The Roundup -

Roosevelt Medical Center Moves To Next Stage of Electronic Health Records

 

Terrie Turbiville, a nurse at Roosevelt Medical Center, scans a barcode at the nurses station.

As operational expenses continue to increase and stricter regulatory standards have come into place, automated data collection has become a necessity in the healthcare industry. For Roosevelt Medical Center, incorporating a barcode system for tracking supplies is the next logical phase of implementation of their electronic health records system. This further expands RMC's use of integrated technology, going beyond the mandated federal requirements outlined through the Health Information Technology for Economic and Clinical Health Act (HITECH).

"Both inexpensive and user-friendly, barcodes provide a reliable tool for tracking a variety of data, from pricing to inventory and even overconsumption. The ultimate result of a comprehensive bar coding system is reduction in overhead and savings in time and money," said Sharon Schmitz, Better Health Improvements Specialist for RMC.

Hospital materials management can be extremely time-consuming and prone to human error from manual data entry. By introducing barcodes to mobile terminals, RMC can now easily control inventory supply areas, track equipment in use and make sure that the right supplies are available and delivered on time to the patient.

Before the system was implemented last month, nursing staff had to count their supplies twice a week to report to the Materials Management Department what items needed to be ordered. Now, as nurses go about their day scanning the materials as they use them, that information is instantly stored into the Tech Time EHR system, and can be easily retrieved.

Supplies used by patients can also be directly scanned to the patients ID bracelet, helping ensure an accurate account of charges. Items not chargeable to patients, such as tissues and gloves, can also be tracked. The scanning also makes it easier to track items that arrive damaged or become outdated and have to be sent out of the facility.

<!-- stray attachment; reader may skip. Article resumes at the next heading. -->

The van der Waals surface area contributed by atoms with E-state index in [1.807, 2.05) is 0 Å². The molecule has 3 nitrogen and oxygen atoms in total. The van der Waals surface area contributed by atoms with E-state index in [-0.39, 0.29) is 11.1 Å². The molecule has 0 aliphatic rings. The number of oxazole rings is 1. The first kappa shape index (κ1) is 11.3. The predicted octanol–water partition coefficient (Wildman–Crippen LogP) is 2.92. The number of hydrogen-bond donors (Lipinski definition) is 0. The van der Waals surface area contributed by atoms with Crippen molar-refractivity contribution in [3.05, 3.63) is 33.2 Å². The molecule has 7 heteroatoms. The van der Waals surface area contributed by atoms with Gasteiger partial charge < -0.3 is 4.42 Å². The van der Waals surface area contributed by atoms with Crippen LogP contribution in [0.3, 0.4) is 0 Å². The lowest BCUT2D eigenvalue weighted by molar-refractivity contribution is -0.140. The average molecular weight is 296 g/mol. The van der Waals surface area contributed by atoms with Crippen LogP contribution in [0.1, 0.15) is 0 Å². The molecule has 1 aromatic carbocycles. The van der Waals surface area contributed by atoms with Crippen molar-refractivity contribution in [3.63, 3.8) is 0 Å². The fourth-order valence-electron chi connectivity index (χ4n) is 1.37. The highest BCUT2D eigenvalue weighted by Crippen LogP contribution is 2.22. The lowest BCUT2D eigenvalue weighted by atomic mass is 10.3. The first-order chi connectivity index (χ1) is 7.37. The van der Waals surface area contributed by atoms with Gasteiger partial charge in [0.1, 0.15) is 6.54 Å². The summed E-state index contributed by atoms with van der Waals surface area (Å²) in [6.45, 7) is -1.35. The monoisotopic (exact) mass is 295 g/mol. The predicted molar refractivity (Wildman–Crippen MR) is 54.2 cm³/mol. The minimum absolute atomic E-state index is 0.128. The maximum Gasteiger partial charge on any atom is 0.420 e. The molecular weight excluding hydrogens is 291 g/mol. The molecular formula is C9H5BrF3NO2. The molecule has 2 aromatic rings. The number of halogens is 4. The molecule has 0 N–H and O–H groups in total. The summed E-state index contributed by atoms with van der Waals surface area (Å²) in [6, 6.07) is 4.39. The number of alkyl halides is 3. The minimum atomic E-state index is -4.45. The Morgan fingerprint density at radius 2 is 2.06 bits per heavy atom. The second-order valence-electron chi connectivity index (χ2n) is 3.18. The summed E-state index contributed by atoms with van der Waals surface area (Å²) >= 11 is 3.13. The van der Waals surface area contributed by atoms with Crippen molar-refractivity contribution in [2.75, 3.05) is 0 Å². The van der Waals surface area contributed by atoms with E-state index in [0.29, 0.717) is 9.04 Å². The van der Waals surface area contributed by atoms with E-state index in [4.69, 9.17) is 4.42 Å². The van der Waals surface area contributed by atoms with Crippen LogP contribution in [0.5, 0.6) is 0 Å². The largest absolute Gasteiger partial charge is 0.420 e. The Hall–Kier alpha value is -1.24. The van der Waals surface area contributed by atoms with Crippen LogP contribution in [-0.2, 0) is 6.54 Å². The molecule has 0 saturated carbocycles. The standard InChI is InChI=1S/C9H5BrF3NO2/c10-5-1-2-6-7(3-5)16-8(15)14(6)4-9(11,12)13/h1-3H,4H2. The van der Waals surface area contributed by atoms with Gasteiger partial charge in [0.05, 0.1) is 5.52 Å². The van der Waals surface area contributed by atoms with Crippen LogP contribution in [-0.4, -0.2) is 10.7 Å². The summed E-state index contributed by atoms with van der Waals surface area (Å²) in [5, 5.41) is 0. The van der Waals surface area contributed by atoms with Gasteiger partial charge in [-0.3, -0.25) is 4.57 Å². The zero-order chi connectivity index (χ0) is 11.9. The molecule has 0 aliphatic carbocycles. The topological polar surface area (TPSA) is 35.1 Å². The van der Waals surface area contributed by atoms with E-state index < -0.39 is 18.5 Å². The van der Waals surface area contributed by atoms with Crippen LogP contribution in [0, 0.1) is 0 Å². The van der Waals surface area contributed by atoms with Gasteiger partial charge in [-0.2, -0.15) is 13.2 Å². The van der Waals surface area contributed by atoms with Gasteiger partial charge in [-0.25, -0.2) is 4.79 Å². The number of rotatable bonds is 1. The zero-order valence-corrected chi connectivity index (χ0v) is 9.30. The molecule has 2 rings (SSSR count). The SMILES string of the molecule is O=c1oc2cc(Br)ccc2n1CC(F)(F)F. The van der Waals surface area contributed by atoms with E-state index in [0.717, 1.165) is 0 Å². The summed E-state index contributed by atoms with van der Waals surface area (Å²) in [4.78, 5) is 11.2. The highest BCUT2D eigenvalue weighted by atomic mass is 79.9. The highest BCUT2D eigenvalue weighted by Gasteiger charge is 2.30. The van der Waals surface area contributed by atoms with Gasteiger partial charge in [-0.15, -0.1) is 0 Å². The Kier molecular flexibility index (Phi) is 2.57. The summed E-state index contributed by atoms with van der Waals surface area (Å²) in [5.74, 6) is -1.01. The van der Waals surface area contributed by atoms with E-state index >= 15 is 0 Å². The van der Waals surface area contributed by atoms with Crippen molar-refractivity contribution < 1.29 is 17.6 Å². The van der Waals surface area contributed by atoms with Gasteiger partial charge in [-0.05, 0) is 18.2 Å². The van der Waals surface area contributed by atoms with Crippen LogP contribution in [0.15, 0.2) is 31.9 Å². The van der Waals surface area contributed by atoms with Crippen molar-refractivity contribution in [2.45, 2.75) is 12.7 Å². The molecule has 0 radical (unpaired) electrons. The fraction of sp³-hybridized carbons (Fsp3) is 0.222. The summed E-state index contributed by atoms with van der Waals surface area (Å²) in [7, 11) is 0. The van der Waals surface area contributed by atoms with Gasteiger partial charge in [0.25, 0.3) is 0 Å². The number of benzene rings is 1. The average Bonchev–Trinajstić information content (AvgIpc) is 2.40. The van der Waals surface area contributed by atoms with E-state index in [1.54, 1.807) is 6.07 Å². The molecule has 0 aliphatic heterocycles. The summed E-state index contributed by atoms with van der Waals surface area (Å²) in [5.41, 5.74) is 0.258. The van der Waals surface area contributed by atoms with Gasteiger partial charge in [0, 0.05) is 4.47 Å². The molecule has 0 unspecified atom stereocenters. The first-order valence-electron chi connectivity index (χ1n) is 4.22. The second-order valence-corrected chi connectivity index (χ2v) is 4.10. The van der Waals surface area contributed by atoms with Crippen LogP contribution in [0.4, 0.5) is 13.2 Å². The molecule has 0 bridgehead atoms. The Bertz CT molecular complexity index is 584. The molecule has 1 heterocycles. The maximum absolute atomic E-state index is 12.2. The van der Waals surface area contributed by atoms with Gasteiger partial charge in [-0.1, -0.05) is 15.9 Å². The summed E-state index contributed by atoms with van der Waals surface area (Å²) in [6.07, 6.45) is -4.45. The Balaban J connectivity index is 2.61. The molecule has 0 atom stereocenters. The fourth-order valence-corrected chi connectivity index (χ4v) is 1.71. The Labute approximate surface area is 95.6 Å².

Also, at the end of the fiscal year, it will no longer be necessary to conduct large, year-end supply counts, because all of that information will be retrievable from the system.

As another part of RMC's diligence in keeping pace with technology, they continue to encourage patients to sign up for the Health Vault, an internet portal system that enables patients to view and access their medical records on-line from anywhere, at anytime. The Health Vault contains many functions that ultimately enable patients to be more directly involved in their care.

Once a patient is signed up, they can privately exchange messages with their provider, access critical health information in an emergency and manage, see, and share records securely. Patients can even track their weight, nutrition and the amount of steps they take each day if they are on a fitness or healthy eating regiment. There are also printable health information cards that can be used when traveling.

"We are hoping more people will take advantage of this convenient technology because it is helpful and completely confidential," said Brian Fordyce, Information Systems Director for RMC. By logging onto healthvault.com, patients can get started at any time.

Through the three Meaningful Use stages of the HITECH Act, technology is supposed to improve quality, coordination, safety and efficiency while engaging and empowering patients by creating a superhighway of electronic information that can be accessed with the touch of a button.

Once all of the stages of implementation are completed in 2016, it is hoped that meaningful use compliance will result in better outcomes for patients and more robust patient information.

 

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